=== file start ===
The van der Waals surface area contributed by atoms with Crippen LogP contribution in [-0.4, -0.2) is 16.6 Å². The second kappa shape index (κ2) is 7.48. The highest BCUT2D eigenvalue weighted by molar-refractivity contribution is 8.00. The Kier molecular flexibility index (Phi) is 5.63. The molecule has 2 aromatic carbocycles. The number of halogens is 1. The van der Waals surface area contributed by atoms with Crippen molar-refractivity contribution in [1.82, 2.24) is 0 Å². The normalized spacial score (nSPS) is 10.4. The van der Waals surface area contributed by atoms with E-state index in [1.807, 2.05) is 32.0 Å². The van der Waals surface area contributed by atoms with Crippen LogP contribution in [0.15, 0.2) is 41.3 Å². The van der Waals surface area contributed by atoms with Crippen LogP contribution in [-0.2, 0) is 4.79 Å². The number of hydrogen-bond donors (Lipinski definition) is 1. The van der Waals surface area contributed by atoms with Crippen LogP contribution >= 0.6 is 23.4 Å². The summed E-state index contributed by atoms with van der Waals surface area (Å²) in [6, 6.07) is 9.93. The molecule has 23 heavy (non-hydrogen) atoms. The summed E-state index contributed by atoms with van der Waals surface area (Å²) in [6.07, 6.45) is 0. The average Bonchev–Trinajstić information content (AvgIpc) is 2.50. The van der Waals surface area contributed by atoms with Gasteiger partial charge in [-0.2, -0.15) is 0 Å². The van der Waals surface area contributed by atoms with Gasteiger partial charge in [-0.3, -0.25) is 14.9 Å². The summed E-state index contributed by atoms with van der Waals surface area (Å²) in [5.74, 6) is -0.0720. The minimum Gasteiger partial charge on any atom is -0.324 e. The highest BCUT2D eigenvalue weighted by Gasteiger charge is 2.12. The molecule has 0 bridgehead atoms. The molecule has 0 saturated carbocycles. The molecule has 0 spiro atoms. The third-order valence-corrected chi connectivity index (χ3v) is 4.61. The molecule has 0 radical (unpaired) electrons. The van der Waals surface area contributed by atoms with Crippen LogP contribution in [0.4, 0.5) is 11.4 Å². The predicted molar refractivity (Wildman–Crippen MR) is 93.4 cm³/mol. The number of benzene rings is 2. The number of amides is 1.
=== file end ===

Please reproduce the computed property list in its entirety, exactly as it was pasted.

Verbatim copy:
The van der Waals surface area contributed by atoms with Crippen LogP contribution in [-0.4, -0.2) is 16.6 Å². The second kappa shape index (κ2) is 7.48. The highest BCUT2D eigenvalue weighted by molar-refractivity contribution is 8.00. The Kier molecular flexibility index (Phi) is 5.63. The molecule has 2 aromatic carbocycles. The number of halogens is 1. The van der Waals surface area contributed by atoms with Crippen molar-refractivity contribution in [1.82, 2.24) is 0 Å². The normalized spacial score (nSPS) is 10.4. The van der Waals surface area contributed by atoms with E-state index in [1.807, 2.05) is 32.0 Å². The van der Waals surface area contributed by atoms with Crippen LogP contribution in [0.15, 0.2) is 41.3 Å². The van der Waals surface area contributed by atoms with Crippen LogP contribution in [-0.2, 0) is 4.79 Å². The number of hydrogen-bond donors (Lipinski definition) is 1. The van der Waals surface area contributed by atoms with Crippen LogP contribution >= 0.6 is 23.4 Å². The summed E-state index contributed by atoms with van der Waals surface area (Å²) in [6, 6.07) is 9.93. The molecule has 23 heavy (non-hydrogen) atoms. The summed E-state index contributed by atoms with van der Waals surface area (Å²) in [6.07, 6.45) is 0. The average Bonchev–Trinajstić information content (AvgIpc) is 2.50. The van der Waals surface area contributed by atoms with Gasteiger partial charge in [-0.2, -0.15) is 0 Å². The van der Waals surface area contributed by atoms with Gasteiger partial charge in [-0.3, -0.25) is 14.9 Å². The summed E-state index contributed by atoms with van der Waals surface area (Å²) in [5.74, 6) is -0.0720. The minimum Gasteiger partial charge on any atom is -0.324 e. The highest BCUT2D eigenvalue weighted by Gasteiger charge is 2.12. The molecule has 0 bridgehead atoms. The molecule has 0 saturated carbocycles. The molecule has 0 spiro atoms. The third-order valence-corrected chi connectivity index (χ3v) is 4.61. The molecule has 0 radical (unpaired) electrons. The van der Waals surface area contributed by atoms with Crippen LogP contribution in [0.4, 0.5) is 11.4 Å². The predicted molar refractivity (Wildman–Crippen MR) is 93.4 cm³/mol. The number of benzene rings is 2. The number of amides is 1.